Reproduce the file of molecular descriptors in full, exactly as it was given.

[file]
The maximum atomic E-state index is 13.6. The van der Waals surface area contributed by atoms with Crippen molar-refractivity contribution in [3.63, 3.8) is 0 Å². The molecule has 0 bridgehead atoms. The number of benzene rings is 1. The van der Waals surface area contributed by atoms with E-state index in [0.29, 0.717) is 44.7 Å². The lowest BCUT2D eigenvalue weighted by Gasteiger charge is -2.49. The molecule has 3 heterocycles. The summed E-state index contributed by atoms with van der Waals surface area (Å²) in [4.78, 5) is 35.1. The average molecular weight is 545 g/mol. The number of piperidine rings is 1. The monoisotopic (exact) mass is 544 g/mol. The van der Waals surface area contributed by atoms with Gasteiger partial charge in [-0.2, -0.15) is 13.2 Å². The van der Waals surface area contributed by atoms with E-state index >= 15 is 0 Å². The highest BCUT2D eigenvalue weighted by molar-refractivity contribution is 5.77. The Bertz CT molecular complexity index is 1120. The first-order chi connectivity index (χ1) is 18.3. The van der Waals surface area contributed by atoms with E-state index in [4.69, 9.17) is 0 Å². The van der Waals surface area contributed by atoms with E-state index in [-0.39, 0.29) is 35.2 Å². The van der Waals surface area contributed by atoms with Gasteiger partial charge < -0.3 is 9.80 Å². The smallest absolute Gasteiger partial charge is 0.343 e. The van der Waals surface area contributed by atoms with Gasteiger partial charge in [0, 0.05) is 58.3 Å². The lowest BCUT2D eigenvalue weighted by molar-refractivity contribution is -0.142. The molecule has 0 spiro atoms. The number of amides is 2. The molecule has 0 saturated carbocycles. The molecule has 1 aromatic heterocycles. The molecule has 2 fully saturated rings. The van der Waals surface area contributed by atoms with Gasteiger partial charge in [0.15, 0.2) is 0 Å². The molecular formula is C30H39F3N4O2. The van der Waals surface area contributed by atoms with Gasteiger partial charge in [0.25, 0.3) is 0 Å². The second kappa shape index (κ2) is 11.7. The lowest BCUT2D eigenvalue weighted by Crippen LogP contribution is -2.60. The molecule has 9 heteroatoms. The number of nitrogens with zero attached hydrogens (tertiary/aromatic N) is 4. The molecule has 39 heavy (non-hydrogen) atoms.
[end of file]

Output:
The maximum atomic E-state index is 13.6. The van der Waals surface area contributed by atoms with Crippen molar-refractivity contribution in [3.63, 3.8) is 0 Å². The molecule has 0 bridgehead atoms. The number of benzene rings is 1. The van der Waals surface area contributed by atoms with E-state index in [0.29, 0.717) is 44.7 Å². The lowest BCUT2D eigenvalue weighted by Gasteiger charge is -2.49. The molecule has 3 heterocycles. The summed E-state index contributed by atoms with van der Waals surface area (Å²) in [4.78, 5) is 35.1. The average molecular weight is 545 g/mol. The number of piperidine rings is 1. The monoisotopic (exact) mass is 544 g/mol. The van der Waals surface area contributed by atoms with Gasteiger partial charge in [-0.2, -0.15) is 13.2 Å². The van der Waals surface area contributed by atoms with E-state index >= 15 is 0 Å². The highest BCUT2D eigenvalue weighted by molar-refractivity contribution is 5.77. The Bertz CT molecular complexity index is 1120. The first-order chi connectivity index (χ1) is 18.3. The van der Waals surface area contributed by atoms with E-state index in [4.69, 9.17) is 0 Å². The van der Waals surface area contributed by atoms with E-state index in [-0.39, 0.29) is 35.2 Å². The van der Waals surface area contributed by atoms with Gasteiger partial charge < -0.3 is 9.80 Å². The smallest absolute Gasteiger partial charge is 0.343 e. The van der Waals surface area contributed by atoms with Gasteiger partial charge in [0, 0.05) is 58.3 Å². The lowest BCUT2D eigenvalue weighted by molar-refractivity contribution is -0.142. The molecule has 0 spiro atoms. The number of amides is 2. The molecule has 0 saturated carbocycles. The molecule has 1 aromatic heterocycles. The molecule has 2 fully saturated rings. The van der Waals surface area contributed by atoms with Gasteiger partial charge in [0.15, 0.2) is 0 Å². The molecular formula is C30H39F3N4O2. The van der Waals surface area contributed by atoms with Gasteiger partial charge in [0.25, 0.3) is 0 Å². The second kappa shape index (κ2) is 11.7. The lowest BCUT2D eigenvalue weighted by Crippen LogP contribution is -2.60. The molecule has 9 heteroatoms. The number of nitrogens with zero attached hydrogens (tertiary/aromatic N) is 4. The molecule has 39 heavy (non-hydrogen) atoms.